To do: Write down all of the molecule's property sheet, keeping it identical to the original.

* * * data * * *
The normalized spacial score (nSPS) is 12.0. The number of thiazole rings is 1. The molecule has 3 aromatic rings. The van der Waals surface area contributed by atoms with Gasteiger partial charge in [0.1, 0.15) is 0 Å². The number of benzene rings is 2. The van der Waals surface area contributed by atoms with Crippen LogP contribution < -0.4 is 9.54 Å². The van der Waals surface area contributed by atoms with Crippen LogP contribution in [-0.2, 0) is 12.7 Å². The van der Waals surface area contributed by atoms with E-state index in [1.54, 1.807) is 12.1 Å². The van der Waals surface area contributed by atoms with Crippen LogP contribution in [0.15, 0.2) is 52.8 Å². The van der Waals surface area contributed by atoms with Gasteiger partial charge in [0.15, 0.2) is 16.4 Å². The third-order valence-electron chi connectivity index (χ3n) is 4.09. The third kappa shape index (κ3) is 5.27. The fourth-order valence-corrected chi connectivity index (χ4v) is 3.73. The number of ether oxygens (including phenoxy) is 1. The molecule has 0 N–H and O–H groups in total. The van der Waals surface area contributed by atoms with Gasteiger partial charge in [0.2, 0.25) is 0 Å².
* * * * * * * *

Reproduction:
The normalized spacial score (nSPS) is 12.0. The number of thiazole rings is 1. The molecule has 3 aromatic rings. The van der Waals surface area contributed by atoms with Gasteiger partial charge in [0.1, 0.15) is 0 Å². The number of benzene rings is 2. The van der Waals surface area contributed by atoms with Crippen LogP contribution < -0.4 is 9.54 Å². The van der Waals surface area contributed by atoms with Crippen LogP contribution in [-0.2, 0) is 12.7 Å². The van der Waals surface area contributed by atoms with E-state index in [1.54, 1.807) is 12.1 Å². The van der Waals surface area contributed by atoms with Crippen LogP contribution in [0.15, 0.2) is 52.8 Å². The van der Waals surface area contributed by atoms with Gasteiger partial charge in [0.15, 0.2) is 16.4 Å². The third-order valence-electron chi connectivity index (χ3n) is 4.09. The third kappa shape index (κ3) is 5.27. The fourth-order valence-corrected chi connectivity index (χ4v) is 3.73. The number of ether oxygens (including phenoxy) is 1. The molecule has 0 N–H and O–H groups in total. The van der Waals surface area contributed by atoms with Gasteiger partial charge in [0.2, 0.25) is 0 Å².